In cars with rear drum brakes, the emergency brake cable usually actuates these drums mechanically with much less force than is available through the hydraulic system. In cars with rear disc brakes, the emergency brake either actuates the disc calipers (again, with much less force) or a small drum brake housed within the hub assembly (the inner circumference of the disc is often used instead of a separate drum).
Hudson automobiles used an unusual hybrid hydraulic-mechanical dual-brake system which operated the rear brakes through the otherwise conventional mechanical emergency-brake system when a failure of the hydraulic system allowed the pedal to travel beyond its normal limit.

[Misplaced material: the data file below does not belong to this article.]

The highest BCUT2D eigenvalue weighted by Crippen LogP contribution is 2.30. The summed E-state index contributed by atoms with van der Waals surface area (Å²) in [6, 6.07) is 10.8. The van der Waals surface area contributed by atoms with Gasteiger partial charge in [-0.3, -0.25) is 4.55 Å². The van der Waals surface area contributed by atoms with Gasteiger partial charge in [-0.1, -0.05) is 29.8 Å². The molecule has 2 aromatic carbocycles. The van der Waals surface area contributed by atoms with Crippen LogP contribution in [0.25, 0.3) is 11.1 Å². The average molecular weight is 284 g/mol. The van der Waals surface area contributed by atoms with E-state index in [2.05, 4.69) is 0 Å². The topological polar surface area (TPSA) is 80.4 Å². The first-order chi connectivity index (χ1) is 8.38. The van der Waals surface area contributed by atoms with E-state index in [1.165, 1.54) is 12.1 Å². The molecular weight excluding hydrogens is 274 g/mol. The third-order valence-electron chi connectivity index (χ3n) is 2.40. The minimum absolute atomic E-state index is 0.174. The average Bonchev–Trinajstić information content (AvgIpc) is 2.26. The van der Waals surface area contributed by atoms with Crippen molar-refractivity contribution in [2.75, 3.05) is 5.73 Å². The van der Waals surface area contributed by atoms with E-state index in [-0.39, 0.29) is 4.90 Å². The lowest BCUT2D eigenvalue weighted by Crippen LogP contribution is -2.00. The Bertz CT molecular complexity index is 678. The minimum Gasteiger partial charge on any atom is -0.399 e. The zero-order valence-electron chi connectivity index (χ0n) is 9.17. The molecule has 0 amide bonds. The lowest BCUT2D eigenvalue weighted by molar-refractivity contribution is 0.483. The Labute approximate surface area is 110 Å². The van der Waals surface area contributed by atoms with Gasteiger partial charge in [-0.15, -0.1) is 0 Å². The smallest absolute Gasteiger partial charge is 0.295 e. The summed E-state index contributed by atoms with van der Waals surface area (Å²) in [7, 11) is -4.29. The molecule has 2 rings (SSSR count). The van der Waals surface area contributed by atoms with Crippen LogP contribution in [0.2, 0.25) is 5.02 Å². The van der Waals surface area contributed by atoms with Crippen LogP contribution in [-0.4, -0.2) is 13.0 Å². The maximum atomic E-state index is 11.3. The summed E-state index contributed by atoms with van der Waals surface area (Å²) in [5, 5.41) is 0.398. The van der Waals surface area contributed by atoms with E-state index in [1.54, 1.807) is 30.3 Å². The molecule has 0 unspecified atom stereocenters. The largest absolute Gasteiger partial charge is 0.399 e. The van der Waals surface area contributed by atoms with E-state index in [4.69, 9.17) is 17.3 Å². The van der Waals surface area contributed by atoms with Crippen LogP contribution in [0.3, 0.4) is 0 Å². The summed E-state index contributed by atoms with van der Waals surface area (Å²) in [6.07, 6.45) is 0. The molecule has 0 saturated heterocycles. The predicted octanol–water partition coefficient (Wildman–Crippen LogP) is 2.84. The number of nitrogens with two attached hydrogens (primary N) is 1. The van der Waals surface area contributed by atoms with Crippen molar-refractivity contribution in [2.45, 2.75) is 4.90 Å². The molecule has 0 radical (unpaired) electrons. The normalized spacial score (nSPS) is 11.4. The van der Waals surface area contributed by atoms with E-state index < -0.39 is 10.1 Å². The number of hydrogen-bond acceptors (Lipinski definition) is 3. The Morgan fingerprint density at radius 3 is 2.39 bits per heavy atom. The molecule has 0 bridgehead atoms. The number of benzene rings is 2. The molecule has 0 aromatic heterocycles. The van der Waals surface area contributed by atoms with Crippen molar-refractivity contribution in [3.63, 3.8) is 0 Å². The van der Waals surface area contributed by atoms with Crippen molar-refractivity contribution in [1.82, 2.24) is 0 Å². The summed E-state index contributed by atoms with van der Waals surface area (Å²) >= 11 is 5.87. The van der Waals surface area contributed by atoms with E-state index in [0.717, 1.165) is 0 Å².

A number of production vehicles, light and medium duty trucks, and motor homes have been made with a separate drum brake on the transmission output shaft; called a driveline parking brake. This has an advantage of being completely independent of other braking systems. This is effective as long as the drive train is intact — propeller shaft, differential, and axle shafts. In many vehicles, this type of parking brake is operated by either a foot pedal or a hydraulic cylinder controlled by the transmission gear selector, or by both.
Large vehicles